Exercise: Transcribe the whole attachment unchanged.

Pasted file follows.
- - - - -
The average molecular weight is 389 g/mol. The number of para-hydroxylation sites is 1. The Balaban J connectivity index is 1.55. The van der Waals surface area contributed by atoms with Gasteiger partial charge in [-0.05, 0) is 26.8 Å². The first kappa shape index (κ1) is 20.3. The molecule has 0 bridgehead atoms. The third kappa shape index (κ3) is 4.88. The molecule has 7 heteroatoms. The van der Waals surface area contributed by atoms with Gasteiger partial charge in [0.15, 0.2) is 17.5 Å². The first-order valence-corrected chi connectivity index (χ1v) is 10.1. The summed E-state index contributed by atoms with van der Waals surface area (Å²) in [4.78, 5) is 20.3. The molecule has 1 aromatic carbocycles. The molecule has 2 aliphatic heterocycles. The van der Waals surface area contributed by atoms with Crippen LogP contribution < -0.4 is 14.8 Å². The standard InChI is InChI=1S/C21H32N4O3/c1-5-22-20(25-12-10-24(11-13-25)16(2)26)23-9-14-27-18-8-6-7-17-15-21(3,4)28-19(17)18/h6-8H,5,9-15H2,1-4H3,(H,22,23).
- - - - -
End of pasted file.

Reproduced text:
The average molecular weight is 389 g/mol. The number of para-hydroxylation sites is 1. The Balaban J connectivity index is 1.55. The van der Waals surface area contributed by atoms with Gasteiger partial charge in [-0.05, 0) is 26.8 Å². The first kappa shape index (κ1) is 20.3. The molecule has 0 bridgehead atoms. The third kappa shape index (κ3) is 4.88. The molecule has 7 heteroatoms. The van der Waals surface area contributed by atoms with Gasteiger partial charge in [0.15, 0.2) is 17.5 Å². The first-order valence-corrected chi connectivity index (χ1v) is 10.1. The summed E-state index contributed by atoms with van der Waals surface area (Å²) in [4.78, 5) is 20.3. The molecule has 1 aromatic carbocycles. The molecule has 2 aliphatic heterocycles. The van der Waals surface area contributed by atoms with Crippen LogP contribution < -0.4 is 14.8 Å². The standard InChI is InChI=1S/C21H32N4O3/c1-5-22-20(25-12-10-24(11-13-25)16(2)26)23-9-14-27-18-8-6-7-17-15-21(3,4)28-19(17)18/h6-8H,5,9-15H2,1-4H3,(H,22,23).